Due to the fundamental differences in Inbound and Outbound goals, expectations will need to be redefined in your business. It's simply not feasible to expect to reach overnight success or visibility through earned attention, and the traditional assumptions about impressions and time value will have to be re-hardwired for a lot of traditionalists.
That being said, once a clear strategy and goal list has been delineated, Inbound lends itself extremely well to measurability and agility in activity.
Maintaining an active blog is critical to the success of any Inbound strategy. If you've been hoping to skip this step because of the time and resources it'll require, check out these stats:
- 82% of marketers who blog daily acquired a customer using their blog in 2012, as opposed to 57% of marketers who blog monthly
- 79% of companies that have a blog report a positive ROI for inbound marketing in 2012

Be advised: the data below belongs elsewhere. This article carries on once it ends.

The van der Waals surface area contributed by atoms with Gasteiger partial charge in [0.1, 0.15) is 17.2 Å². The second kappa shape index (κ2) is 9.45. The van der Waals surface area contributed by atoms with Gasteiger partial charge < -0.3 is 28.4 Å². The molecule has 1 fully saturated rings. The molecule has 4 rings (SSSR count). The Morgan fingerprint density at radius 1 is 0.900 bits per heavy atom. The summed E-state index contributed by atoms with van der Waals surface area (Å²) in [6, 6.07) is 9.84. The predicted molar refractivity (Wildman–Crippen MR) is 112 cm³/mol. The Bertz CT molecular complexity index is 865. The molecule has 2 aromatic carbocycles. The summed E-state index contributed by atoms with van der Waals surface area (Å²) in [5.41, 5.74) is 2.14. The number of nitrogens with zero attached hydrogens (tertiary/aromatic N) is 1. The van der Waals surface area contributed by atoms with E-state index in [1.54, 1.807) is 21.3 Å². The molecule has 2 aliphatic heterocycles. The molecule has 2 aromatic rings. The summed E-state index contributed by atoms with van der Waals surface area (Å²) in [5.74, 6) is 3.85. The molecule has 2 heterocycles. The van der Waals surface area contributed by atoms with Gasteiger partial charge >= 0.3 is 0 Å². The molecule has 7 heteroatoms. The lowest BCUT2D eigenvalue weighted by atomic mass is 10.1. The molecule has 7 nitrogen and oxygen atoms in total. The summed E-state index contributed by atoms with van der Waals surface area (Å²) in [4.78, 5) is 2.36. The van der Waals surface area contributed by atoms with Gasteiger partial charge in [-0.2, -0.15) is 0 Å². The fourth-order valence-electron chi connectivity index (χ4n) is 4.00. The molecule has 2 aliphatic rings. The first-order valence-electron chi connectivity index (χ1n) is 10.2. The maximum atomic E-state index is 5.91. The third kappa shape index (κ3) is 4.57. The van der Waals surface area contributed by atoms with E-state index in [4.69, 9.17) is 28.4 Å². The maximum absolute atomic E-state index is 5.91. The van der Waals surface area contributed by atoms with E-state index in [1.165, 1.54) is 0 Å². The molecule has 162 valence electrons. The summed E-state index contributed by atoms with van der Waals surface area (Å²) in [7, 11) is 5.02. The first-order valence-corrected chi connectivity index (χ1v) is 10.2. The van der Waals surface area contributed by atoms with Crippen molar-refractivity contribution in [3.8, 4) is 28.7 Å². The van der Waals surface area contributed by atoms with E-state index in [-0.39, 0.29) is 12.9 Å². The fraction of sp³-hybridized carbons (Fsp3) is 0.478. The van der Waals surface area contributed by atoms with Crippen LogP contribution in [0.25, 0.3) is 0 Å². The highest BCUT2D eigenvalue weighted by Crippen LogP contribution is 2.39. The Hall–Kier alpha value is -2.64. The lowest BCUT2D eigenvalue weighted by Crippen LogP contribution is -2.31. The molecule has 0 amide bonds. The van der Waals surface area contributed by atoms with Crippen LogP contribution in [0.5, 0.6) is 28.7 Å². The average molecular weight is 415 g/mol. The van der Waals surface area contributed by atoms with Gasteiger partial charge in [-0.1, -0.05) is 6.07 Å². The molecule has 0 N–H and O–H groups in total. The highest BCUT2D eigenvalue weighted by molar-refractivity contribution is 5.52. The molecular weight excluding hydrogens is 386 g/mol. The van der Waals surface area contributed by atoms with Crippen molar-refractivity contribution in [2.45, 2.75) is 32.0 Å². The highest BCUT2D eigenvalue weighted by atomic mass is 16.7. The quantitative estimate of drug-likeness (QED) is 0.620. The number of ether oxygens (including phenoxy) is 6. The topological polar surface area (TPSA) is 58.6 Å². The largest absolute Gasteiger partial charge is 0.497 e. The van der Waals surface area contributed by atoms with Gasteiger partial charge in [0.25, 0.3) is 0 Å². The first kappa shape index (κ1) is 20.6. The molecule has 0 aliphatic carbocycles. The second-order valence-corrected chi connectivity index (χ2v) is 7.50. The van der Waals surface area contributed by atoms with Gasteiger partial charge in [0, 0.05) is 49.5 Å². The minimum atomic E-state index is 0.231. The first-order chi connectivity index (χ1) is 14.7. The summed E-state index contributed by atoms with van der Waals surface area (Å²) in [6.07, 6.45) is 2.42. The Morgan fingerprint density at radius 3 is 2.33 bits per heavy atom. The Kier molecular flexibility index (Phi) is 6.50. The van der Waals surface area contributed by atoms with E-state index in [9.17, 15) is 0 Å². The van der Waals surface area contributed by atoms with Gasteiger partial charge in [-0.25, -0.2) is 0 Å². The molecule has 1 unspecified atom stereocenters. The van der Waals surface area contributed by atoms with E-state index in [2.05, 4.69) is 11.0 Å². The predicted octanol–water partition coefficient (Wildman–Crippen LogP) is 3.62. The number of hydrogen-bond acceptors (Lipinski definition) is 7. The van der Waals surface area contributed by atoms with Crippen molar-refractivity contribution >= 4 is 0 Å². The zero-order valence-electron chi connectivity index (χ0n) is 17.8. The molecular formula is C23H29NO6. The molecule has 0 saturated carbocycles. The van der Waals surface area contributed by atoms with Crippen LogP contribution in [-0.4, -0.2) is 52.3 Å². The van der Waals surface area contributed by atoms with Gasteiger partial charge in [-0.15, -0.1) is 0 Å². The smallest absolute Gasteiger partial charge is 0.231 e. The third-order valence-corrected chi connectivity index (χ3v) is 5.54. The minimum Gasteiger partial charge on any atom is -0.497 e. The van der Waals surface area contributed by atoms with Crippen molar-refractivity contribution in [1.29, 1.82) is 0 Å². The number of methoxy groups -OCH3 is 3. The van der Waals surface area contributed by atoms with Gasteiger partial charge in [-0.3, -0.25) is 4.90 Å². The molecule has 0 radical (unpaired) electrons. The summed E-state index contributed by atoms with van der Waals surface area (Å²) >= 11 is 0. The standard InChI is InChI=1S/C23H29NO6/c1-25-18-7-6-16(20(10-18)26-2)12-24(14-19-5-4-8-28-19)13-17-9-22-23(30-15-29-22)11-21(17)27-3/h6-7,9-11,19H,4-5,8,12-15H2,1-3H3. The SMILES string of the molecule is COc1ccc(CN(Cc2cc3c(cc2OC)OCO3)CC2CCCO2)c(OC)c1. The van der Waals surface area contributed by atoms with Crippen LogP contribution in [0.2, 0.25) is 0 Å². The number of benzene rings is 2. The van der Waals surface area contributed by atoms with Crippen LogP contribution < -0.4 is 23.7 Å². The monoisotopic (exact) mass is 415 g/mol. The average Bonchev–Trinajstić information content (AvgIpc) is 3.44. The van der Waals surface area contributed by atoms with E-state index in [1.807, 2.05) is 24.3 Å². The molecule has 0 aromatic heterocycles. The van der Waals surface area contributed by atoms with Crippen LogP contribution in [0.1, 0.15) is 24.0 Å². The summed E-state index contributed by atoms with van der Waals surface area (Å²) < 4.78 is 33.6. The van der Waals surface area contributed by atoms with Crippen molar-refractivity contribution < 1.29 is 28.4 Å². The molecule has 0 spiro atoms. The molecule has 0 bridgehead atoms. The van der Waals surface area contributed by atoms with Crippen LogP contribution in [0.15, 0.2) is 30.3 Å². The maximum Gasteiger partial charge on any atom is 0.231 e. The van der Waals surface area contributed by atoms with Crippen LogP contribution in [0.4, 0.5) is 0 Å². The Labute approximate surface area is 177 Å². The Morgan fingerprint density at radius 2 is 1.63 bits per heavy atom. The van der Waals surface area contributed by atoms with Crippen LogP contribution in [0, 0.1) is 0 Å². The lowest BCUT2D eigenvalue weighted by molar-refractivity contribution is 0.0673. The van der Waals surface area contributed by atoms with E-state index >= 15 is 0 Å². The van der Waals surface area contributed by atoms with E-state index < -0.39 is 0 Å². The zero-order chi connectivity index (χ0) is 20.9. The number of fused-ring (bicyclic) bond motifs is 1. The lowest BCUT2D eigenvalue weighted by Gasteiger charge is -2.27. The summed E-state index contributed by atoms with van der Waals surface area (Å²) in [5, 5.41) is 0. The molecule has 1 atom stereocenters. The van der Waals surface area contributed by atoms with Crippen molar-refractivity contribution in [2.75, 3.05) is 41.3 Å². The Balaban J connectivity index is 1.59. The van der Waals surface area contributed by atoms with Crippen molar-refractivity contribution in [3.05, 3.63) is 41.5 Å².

- 43% of marketers generated a customer via their blog in 2012
Blogging is more than the latest buzzword, it has continually asserted itself as a worthwhile investment in online presence. So if you haven't already, it's time to dedicate resources to content creation. But daily or even weekly blogging can be a heavy load for one employee to take on, especially when it's added to their already monumental list of tasks. This, in addition to the importance of diversifying blog content, is why it's so important to get employees from all departments of your organization to contribute to the company blog.
If you're scoffing at my use of the word "departments" because your local business only has a small team of employees, don't jump ship just yet. Regardless of the size of an organization, incorporating blog posts from as many employees as possible (even if there are only five of them) is incredibly useful for balancing the workload and broadening the subject matter your blog covers.
Redefining Customer Service
This is a tricky one, as most businesses already feel that they are centered around a customer. According to PR Newswire, 59% of businesses aim to be the industry leader in customer experience, but only 7% can be considered truly "Customer-Centric".